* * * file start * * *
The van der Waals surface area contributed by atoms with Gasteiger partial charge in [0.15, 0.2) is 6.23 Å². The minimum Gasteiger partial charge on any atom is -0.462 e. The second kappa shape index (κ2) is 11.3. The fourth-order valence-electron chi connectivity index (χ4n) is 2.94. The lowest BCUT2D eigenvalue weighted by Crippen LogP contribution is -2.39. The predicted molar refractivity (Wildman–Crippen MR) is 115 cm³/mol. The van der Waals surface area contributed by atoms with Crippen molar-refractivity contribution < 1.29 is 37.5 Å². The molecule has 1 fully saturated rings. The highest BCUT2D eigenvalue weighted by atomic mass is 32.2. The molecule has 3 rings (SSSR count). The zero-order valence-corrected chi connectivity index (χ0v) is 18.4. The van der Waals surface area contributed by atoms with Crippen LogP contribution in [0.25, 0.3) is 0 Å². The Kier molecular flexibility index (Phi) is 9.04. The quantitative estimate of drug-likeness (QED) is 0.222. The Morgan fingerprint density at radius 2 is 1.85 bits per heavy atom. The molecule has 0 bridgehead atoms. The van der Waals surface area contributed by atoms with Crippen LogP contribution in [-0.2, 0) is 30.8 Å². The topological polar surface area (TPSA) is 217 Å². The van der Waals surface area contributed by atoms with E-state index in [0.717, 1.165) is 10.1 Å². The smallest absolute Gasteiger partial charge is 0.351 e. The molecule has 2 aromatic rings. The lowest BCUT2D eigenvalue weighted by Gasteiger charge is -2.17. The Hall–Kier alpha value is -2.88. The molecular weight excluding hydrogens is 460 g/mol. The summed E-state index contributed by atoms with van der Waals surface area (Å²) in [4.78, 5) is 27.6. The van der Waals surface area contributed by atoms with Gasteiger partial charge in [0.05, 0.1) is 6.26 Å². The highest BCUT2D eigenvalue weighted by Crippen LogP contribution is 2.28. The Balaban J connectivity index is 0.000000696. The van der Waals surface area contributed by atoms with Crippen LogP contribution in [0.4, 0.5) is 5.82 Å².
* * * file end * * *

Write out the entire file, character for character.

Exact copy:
The van der Waals surface area contributed by atoms with Gasteiger partial charge in [0.15, 0.2) is 6.23 Å². The minimum Gasteiger partial charge on any atom is -0.462 e. The second kappa shape index (κ2) is 11.3. The fourth-order valence-electron chi connectivity index (χ4n) is 2.94. The lowest BCUT2D eigenvalue weighted by Crippen LogP contribution is -2.39. The predicted molar refractivity (Wildman–Crippen MR) is 115 cm³/mol. The van der Waals surface area contributed by atoms with Crippen molar-refractivity contribution < 1.29 is 37.5 Å². The molecule has 1 fully saturated rings. The highest BCUT2D eigenvalue weighted by atomic mass is 32.2. The molecule has 3 rings (SSSR count). The zero-order valence-corrected chi connectivity index (χ0v) is 18.4. The van der Waals surface area contributed by atoms with Crippen LogP contribution in [0.25, 0.3) is 0 Å². The Kier molecular flexibility index (Phi) is 9.04. The quantitative estimate of drug-likeness (QED) is 0.222. The Morgan fingerprint density at radius 2 is 1.85 bits per heavy atom. The molecule has 0 bridgehead atoms. The van der Waals surface area contributed by atoms with Crippen LogP contribution in [-0.2, 0) is 30.8 Å². The topological polar surface area (TPSA) is 217 Å². The van der Waals surface area contributed by atoms with E-state index in [0.717, 1.165) is 10.1 Å². The smallest absolute Gasteiger partial charge is 0.351 e. The molecule has 2 aromatic rings. The lowest BCUT2D eigenvalue weighted by Gasteiger charge is -2.17. The Hall–Kier alpha value is -2.88. The molecular weight excluding hydrogens is 460 g/mol. The summed E-state index contributed by atoms with van der Waals surface area (Å²) in [4.78, 5) is 27.6. The van der Waals surface area contributed by atoms with Gasteiger partial charge in [0.05, 0.1) is 6.26 Å². The highest BCUT2D eigenvalue weighted by Crippen LogP contribution is 2.28. The Balaban J connectivity index is 0.000000696. The van der Waals surface area contributed by atoms with Crippen LogP contribution in [0.4, 0.5) is 5.82 Å².